Subject to certain conditions, MSCI is set to promote its Kuwait index to emerging market status beginning June 2020.

Later this fall, Kuwait’s financial markets are planning to open up to foreign institutional investors in new ways. If all proceeds as planned, the Kuwait index will be included in MSCI’s emerging markets index, which will add nine stocks to the index, for an overall pro forma weighting of 0.5 per cent.

Kuwait has been making significant progress of ensuring it meets the criteria for reclassification, says Pavlo Taranenko, executive director of index research at MSCI.

There remain, however, two caveats to the actual change in status for the country, he says. Earlier this month, Kuwait’s capital market authority announced it would make omnibus account structures, as well as same national investor number cross trading available for institutional investors by November 2019 at the latest.

“Omnibus account structures are a way for account brokers to group their clients together and that simplifies a lot of trading and management of clients,” he says. At present, these activities are restricted to locally licensed entities, suggesting it will not be especially difficult for the country to open up these structures to foreign firms, he adds.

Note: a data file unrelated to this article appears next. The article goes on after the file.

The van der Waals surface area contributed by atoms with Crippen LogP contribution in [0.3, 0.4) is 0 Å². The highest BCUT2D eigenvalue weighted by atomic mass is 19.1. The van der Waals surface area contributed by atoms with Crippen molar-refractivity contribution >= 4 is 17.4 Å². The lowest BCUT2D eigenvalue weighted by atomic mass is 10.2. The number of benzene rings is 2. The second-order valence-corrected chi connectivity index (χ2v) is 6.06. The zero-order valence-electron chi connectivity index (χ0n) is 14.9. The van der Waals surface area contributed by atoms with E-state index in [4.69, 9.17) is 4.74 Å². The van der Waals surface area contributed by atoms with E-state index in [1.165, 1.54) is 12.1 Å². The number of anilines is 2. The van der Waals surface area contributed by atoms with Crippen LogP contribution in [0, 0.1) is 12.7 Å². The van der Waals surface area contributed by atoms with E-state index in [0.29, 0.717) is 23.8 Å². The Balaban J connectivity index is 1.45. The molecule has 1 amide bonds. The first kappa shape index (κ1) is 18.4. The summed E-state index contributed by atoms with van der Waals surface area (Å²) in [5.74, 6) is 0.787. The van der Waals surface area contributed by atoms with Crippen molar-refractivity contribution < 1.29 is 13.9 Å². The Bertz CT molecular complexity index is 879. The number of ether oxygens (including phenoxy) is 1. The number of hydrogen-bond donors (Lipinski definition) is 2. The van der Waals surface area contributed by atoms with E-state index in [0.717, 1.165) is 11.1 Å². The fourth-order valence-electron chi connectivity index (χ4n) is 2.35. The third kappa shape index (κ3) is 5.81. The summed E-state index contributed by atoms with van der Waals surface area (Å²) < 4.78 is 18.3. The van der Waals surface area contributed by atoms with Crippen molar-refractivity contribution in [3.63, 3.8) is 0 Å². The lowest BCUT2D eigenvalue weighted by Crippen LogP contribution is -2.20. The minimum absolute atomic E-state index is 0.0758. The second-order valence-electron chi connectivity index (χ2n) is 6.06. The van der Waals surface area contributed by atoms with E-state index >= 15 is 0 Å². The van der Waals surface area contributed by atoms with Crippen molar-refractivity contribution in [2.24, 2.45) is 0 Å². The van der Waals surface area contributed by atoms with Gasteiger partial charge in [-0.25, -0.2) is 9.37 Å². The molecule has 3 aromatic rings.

Both of these points of progress will need to occur before the reclassification can take place. The MSCI will announce its final decision by December 31, 2019.

“Of course, this is not something that’s in our hands, it’s in their hands,” notes Taranenko. “But they have publicly stated that they wish to do that.”

In another possible adjustment, MSCI said it’s opening up a consultation to potentially move the MSCI Iceland index from standalone to frontier market status.

“The market is quite small,” says Taranenko. Up until now, there simply haven’t been enough potential stocks to include Iceland in the emerging market category, which only requires three, he says.

“As of now, it has two companies that meet the criteria and actually they have a reasonable equity universe and a number of small caps, which is good.”

Accessibility also needs to improve in Iceland, he says. “You must be able to wire your money in and out without any frictions because at the end of the day when you manage a global portfolio, you have to manage your balancing and redemptions and so on. So, if your funds are potentially stuck in the market, or if you cannot convert from local currency to the U.S. dollar or Euro, that’s an issue.”